Have a plan and be ready before severe weather rolls in

By: Mary Beth Almond | Metro | Published June 5, 2024

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METRO DETROIT — Although severe thunderstorms are a common occurrence in Michigan, many homeowners aren’t prepared.

Extreme weather can hit at any time — bringing heavy rain, flooding, lightning, damaging winds, large hail and even tornadoes. On average, Michigan has 15 tornadoes per year, according to state officials, who said the average lead time for a tornado warning is 10 to 15 minutes.

In the past 10 months, Michigan has had tornado outbreaks twice. The National Weather Service confirmed seven tornadoes touched down in Michigan on Aug. 24, 2023 — the most tornadoes in a single day during the month of August. One tornado touched down in Ingham and Livingston counties, three hit Wayne County, two touched down in Monroe County and another hit in Kent County.

Most recently, four tornadoes touched down in Kalamazoo, St. Joseph, Cass and Branch counties on the night of May 7, according to the National Weather Service, prompting Michigan Gov. Gretchen Whitmer to declare a state of emergency in those areas.

“In the last 10 months, we’ve had very real lessons that tornadoes can and do happen here in Michigan, and they can happen at different times of the year … so having a plan and being prepared is definitely key,” said Lauren Thompson Phillips, public information officer for Michigan State Police Emergency Management and Homeland Security.

One of the main things people should be aware of is the difference between a watch and a warning for severe weather.

“If you are hearing there’s a watch, that means conditions are right for severe weather. But if you’re hearing there’s a warning, that means that severe weather is coming, or a tornado has been spotted, so you better take cover,” Phillips said.

Whenever the thunder roars, it’s important to get indoors — whether that be a building, or, if none are nearby, a car — and remember to close all doors, windows and blinds.

If you’re outside with no place to shelter, experts say to seek low ground away from trees and metal objects.

In the event of a tornado, get to a basement or storm cellar. If there’s no basement, head to a small, interior room on the lowest level, making sure to stay away from windows, doors and outside walls.

Wherever you plan to take cover, you should store a home emergency kit — a collection of basic items that your household may need in the event of an emergency.

During and after severe weather, you and your family might need to survive on your own for several days, so having a three-day supply of food, water and other items is a necessity.

A basic emergency supply kit should include: a 72-hour supply of water, which is at least 1 gallon of water per person per day for drinking and sanitation needs; at least a three-day supply of nonperishable food per person; a manual can opener to open canned goods; a first aid kit; moist towelettes, garbage bags and plastic ties for personal sanitation; and household chlorine bleach and a medicine dropper to disinfect water.

The kit should also contain some basic tools and equipment including: a multi-tool, wrench or pliers to turn off utilities; a battery-powered or hand-cranked radio or a NOAA Weather Radio with tone alert; extra batteries; a flashlight; local maps; paper and pencils; a whistle to signal for help; matches in a waterproof container; a fire extinguisher; a dust mask to help filter contaminated air; and plastic sheeting and duct tape to shelter in place.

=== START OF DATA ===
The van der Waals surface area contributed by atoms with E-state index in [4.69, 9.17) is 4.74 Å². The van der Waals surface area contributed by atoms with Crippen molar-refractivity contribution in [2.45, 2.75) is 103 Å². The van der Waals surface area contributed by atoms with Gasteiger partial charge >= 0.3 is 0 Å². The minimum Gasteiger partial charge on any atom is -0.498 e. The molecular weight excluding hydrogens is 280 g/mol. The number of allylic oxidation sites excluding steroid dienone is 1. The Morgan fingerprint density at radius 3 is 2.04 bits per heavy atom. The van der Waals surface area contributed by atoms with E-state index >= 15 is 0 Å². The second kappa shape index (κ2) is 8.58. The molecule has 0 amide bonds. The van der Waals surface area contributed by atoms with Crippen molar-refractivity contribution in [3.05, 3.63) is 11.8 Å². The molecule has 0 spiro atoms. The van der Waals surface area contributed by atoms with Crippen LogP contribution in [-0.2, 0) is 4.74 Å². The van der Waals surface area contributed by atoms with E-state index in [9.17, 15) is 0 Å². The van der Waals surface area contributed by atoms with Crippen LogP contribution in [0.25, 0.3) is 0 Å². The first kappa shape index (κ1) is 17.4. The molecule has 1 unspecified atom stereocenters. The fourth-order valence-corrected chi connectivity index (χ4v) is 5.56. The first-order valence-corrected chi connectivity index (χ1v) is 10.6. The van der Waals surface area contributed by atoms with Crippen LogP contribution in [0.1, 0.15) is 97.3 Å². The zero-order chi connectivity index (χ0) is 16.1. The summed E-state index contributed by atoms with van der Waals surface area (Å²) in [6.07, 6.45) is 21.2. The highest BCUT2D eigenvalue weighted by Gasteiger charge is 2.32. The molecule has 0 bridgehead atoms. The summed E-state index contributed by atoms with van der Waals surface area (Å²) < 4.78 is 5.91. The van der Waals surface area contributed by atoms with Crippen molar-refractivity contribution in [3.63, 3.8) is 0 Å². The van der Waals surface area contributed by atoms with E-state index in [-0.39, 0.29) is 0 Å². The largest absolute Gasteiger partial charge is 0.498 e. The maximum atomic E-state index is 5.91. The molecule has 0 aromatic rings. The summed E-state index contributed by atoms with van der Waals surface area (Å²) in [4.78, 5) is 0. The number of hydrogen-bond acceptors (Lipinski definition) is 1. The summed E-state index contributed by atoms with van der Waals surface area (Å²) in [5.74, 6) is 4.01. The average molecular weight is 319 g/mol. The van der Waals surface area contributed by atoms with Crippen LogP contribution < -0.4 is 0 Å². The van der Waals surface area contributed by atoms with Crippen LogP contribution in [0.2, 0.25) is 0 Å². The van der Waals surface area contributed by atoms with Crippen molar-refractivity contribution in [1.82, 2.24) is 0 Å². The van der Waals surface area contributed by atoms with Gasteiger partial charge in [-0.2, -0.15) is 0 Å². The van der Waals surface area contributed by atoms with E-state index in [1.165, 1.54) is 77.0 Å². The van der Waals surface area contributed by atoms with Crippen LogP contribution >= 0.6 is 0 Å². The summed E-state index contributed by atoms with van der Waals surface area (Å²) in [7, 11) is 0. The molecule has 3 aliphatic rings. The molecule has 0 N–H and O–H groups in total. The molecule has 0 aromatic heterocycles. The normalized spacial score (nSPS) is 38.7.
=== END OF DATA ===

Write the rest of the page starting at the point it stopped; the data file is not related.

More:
Because every household is different, additional items can be added to your kit based on your individual needs, including: prescription medications; glasses and contact lens solution; infant formula, bottles, diapers, wipes and diaper rash cream; pet food and water; feminine supplies and personal hygiene items; a complete change of clothing appropriate for your climate; sturdy shoes; and maybe even some activities for children.

Cash or traveler’s checks and important family documents — such as copies of insurance policies, identification and bank account records saved electronically or in a waterproof, portable container — are other suggested items to have on hand.

“You just want to be prepared in case you lose power, have any damage to your house or anything like that. It’s always good to be prepared and have a kit ready just in case,” said Lindsay Schwan, a planner with Oakland County Emergency Management.

Once you’ve assembled your kit, your family should decide where to store it, so everyone knows where it is in the event of an emergency — ideally, wherever you plan to take cover. Canned food should be stored in a cool, dry place, and boxed food should be stored in tightly closed plastic or metal containers.

It’s also important to maintain your kit so that it’s ready when needed. That means rethinking your needs every year, replacing expired items as needed and updating your kit as your family’s needs change.

After a storm has passed, experts say to wait 30 minutes before heading outdoors because lightning can strike 10 miles away from a storm. They also suggest staying away from downed power lines and checking on older people and children who may need help.

For more information on how to prepare before, during and after an emergency or disaster, visit michigan.gov/miready and oakgov.com/community/emergency-man agement.